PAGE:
Just a couple of weeks after The Lowland was published, I saw Jhumpa Lahiri speak about the book here in DC. She remarked during the talk that Thomas Hardy is one of her favorite writers and the he was her guide as she wrote this novel. Hardy, as many of you know, is one of my favorite writers, and as I read this book I kept looking for places where Hardy’s influence shows up. I wouldn’t call the book particularly Hardy-esque, but I can she his hand in the descriptive prose and in the longing the characters exhibit. This is a book of dreams that get dashed, through chance and circumstance and through the characters’ own choices.
The novel begins in the 1960s with two brothers, Subhash and Udayan, who live in Tollygunge, on the outskirts of Calcutta. Born just 15 months apart, the two are nearly inseparable. But eventually, Udayan’s adventurous spirit and sense of justice leads him to become political, getting involved in the Naxalite movement, a Communist movement that attempted to fight exploitation of the poor, sometimes through violence. Subhash, older and more cautious, decided to pursue his scientific education, eventually moving to Rhode Island, assuming that eventually he would come home and marry a bride of his parents’ choosing.
As the two brothers’ paths diverge, the cast of characters grows, and each new character brings his or her own dreams and desires. Besides the brothers, there’s Gauri, a philosophy student who Udayan suddenly marries without his parents’ approval. There’s a child, Bela, born amid tragedy, a living reminder of a painful time. Bijoli, mother of Udayan and Subhash, attempts to preserve certain memories while pushing others away. These people are a family, always striving to find their own path to happiness, often operating a cross-purposes, as one person’s happiness becomes another’s pain. And this family is set inside a world where the desires of the rich keep the poor oppressed and the needs of the many may mean the sacrifice of a few.
In measured prose, Lahiri charts each character’s journey, describing their emotional landscapes with the same precision and care that she uses to depict the physical landscape in which they live. Tollygunge and Providence come to life, the characters’ observations about their homes often reflecting and influencing their state of mind. Quiet Subhash finds peace in Providence, noting the ways it is—and is not—like his Calcutta home:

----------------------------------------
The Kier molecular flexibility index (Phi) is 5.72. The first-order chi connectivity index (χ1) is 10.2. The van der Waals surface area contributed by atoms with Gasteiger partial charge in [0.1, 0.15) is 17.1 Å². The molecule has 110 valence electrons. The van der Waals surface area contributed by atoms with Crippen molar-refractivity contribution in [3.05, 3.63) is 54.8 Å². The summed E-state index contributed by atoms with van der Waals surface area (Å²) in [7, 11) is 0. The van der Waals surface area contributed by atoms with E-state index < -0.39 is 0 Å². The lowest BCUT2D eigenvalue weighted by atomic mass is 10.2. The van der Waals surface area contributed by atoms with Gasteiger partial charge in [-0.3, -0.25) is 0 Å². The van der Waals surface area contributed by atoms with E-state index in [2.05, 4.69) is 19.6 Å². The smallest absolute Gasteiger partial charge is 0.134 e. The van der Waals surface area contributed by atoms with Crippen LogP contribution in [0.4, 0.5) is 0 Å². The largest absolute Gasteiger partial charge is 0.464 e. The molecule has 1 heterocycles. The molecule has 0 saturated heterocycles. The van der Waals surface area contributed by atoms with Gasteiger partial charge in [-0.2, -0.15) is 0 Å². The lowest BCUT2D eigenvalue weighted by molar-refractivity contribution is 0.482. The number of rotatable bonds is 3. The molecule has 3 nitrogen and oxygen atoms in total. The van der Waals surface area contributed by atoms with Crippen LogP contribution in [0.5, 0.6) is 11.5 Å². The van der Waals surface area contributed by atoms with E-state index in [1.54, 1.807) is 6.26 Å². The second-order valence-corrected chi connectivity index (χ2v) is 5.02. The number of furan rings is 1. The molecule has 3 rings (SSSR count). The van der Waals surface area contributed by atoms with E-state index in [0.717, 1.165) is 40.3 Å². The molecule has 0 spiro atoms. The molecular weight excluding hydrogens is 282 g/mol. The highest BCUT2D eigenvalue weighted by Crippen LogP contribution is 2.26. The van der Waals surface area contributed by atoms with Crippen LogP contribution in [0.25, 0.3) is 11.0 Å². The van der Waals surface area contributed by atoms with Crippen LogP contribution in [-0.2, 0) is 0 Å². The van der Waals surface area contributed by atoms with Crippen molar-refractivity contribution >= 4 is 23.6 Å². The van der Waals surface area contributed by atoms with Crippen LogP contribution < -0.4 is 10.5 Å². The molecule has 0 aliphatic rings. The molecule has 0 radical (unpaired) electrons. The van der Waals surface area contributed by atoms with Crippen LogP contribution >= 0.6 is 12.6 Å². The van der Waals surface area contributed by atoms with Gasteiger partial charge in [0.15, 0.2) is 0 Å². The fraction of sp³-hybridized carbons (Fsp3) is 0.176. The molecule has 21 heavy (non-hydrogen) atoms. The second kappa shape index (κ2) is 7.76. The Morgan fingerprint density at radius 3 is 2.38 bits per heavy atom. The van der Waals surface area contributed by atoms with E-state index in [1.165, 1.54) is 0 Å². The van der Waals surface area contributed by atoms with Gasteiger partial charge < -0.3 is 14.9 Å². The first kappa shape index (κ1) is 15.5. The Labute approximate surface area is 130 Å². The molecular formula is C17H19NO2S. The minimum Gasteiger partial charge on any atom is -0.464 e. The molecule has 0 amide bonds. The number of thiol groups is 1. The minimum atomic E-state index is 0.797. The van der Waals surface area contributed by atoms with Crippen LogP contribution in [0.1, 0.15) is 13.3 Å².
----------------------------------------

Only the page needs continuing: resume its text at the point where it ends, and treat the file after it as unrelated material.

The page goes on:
The difference was so extreme that he could not accommodate the two places together in his mind. In this enormous new country, there seemed to be nowhere for the old to reside. There was nothing to link them; he was the sole link. Here life ceased to obstruct or assault him. Here was a place where humanity was not always pushing, rushing, running as if with a fire at its back.
And yet, certain physical aspects of Rhode Island—a state so small within the context of America that on some maps its landmass was indicated only by an arrow pointing to its location—corresponded roughly to those of Calcutta, within India. Mountains to the north, an ocean to the east, the majority of land to the south and west.
The novel follows the family for decades, and we see their choices play out. As in Hardy’s novels, there’s a sense that all choices are bound to lead to misery for someone. And a choice that seems fine in the short term may have long-term consequences that cannot be foreseen. Characters long for rescue, for someone to come and give them the escape that they crave, but nobody does. The characters who seem most able to carve out some sort of happiness are those whose goals are small. Yet it seems that even they long for something more, just Subhash yearns to hear the sea, despite knowing its power:
The house, always to his regret, was too far from the bay to hear the waves. But sometimes the wind was strong enough to approximate the roar of the sea as it blew inland. A violent power, insubstantial, rooted in nothingness. Threatening, as he lay unmoving under his blanket, to tear the rooms of the house from the foundation, to fell the trembling trees, to demolish the structure of his life.
I’m making this book sound like a downer, and it is I suppose, but I loved it. I loved the characters who tried to kick against the pricks, and I loved those who chose to follow a more peaceful path. And I appreciated the way those values are held in tension. The fight for justice has a cost, and not just for the ones fighting.